The killer must have worked quickly again leading some to believe that he must have had some anatomical knowledge. Her throat had been cut and her face repeatedly slashed. Her clothes had been drawn up above her abdomen and her uterus and kidneys had been removed and taken. Her intestines had also been torn out and draped over her right shoulder in a very deliberate manner. Near the murder scene was found the notorious graffiti “the Juwes are the men that Will not be Blamed for Nothing” scrawled on a wall. 
The Police Commissioner Sir Charles Warren fearing that if news of the graffiti became public the murders would be construed as part of a Jewish Blood Ritual had it removed immediately. It had after all, been scrawled near the Synagogue and he believed it was likely anti-Semitic propaganda intended to stir up trouble in the East End. 
Catherine was a woman who clearly feared losing the few possessions she had for she always carried them with her. On her body were found two clay pipes, a tin containing tea, a tin containing sugar, an empty matchbox, a red flannel with pins and needles attached, a ball of hemp, a number of buttons and a thimble, six pieces of soap, a teaspoon, a table knife, and a tin with two pawn tickets in it. 
Catherine Eddowes was the Ripper’s fourth victim and the nature of her injuries convinced the police for the first time that they were hunting a sexual sadist. This was to be confirmed by events but for a period at least the panic that had gripped the East End relented as the killing ceased. 
Mary Jane Kelly, the Ripper’s last confirmed victim unlike the others who were all middle-aged was still in the full bloom of youth. She was a tall, blue-eyed redhead whom Police Inspector Walter Dew, who was later to become famous as the man who arrested Dr Crippen, described as being: “A pretty, buxom, young girl who was never seen without a clean white apron and rarely wore a hat, she was very proud of her long red hair.”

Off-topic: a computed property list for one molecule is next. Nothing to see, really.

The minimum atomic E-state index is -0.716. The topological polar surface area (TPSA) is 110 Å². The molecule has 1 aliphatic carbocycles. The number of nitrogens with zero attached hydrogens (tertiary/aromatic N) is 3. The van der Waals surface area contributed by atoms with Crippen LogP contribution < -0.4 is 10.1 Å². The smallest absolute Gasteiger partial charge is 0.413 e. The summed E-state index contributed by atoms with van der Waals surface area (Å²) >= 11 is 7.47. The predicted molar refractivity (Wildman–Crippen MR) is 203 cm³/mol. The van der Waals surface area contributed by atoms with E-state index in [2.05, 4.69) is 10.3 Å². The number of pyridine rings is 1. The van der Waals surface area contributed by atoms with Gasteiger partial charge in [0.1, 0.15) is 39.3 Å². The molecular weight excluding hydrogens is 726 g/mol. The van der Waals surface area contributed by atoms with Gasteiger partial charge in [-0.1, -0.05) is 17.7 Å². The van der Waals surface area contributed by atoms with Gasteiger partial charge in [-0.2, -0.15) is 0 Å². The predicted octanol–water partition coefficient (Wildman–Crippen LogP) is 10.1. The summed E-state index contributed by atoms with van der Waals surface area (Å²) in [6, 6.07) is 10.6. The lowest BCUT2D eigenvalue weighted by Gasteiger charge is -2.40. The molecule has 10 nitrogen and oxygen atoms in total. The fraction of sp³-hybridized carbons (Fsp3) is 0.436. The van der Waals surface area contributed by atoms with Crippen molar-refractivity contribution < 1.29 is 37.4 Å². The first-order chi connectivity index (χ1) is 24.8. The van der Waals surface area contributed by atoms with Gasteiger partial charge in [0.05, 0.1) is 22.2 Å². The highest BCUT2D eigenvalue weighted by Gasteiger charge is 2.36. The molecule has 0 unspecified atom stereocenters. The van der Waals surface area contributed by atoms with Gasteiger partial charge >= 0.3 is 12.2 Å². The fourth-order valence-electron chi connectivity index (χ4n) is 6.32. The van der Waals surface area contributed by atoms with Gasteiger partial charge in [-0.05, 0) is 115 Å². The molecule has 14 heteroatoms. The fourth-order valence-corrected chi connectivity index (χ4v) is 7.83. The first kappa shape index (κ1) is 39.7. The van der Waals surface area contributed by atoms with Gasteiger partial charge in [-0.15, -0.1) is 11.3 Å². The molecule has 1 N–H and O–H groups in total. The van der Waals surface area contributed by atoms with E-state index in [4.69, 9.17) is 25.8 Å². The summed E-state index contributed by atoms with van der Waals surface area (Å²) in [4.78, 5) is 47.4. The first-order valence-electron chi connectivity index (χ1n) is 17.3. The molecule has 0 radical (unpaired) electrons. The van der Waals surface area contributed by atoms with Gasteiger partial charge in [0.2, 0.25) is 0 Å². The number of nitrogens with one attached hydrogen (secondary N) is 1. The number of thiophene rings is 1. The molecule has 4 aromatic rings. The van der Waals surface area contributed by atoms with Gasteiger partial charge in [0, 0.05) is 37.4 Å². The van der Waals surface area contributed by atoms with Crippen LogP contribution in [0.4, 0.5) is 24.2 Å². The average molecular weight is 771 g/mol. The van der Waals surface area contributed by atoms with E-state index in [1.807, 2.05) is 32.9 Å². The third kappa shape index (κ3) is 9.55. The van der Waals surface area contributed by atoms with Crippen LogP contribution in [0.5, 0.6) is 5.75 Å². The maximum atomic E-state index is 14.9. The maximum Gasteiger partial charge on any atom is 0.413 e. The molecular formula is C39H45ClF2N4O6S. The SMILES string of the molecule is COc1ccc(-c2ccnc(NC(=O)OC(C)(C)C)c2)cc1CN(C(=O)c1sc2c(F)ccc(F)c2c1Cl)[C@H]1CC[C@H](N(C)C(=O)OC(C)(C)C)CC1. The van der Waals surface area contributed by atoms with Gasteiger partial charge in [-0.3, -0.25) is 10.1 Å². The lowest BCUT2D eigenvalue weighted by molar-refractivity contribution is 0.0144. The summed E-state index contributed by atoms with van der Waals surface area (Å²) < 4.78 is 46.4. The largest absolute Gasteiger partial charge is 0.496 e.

She is believed to have been born in Limerick, Ireland, sometime in 1863, but her family moved to Wales soon after her birth and she was raised in Caernarfonshire where she became a fluent Welsh speaker. It was when she moved to Cardiff to live with a cousin that she first turned to prostitution. 
In 1884, aged 21, she moved to London where she worked in an upmarket West End brothel servicing the better kind of gentleman. But she soon started to drink heavily and as a result lost her job ending up in the less salubrious East End where she met a fish porter, Joseph Barnett, with whom she set up house. As long as Barnett was in employment, Mary remained off the streets, and they appeared to be happy together. However, Barnett was soon accused of theft and lost his job as a result. 
With no money coming in Mary insisted that she return to prostitution to guarantee them an income. They argued furiously over this and Barnett, declaring that he refused to live in a brothel, moved out of the house. Despite this, they were to remain friends and following her death Barnett was always to speak of her with great affection saying that she was “an excellent scholar and an artist of no mean degree,” though he was to say later at her Inquest that he would read the newspaper to her, indicating that she may have been illiterate. 
Mary Kelly was well known locally for being raucous, loud, and always in search of fun. When drunk she would sing Irish folk songs which lent her a certain charm. But she could also be abusive and sharp-tongued which led some of her friends to name her “Black Mary.” 
At about 11.45 pm on the night of 8 November, Mary was seen returning to her home at 13 Miller’s Court, Whitechapel by another prostitute and resident Mary Anne Cox who said she was drunk and with a stout ginger-haired man. They went into her room together and for a time she could hear Mary singing.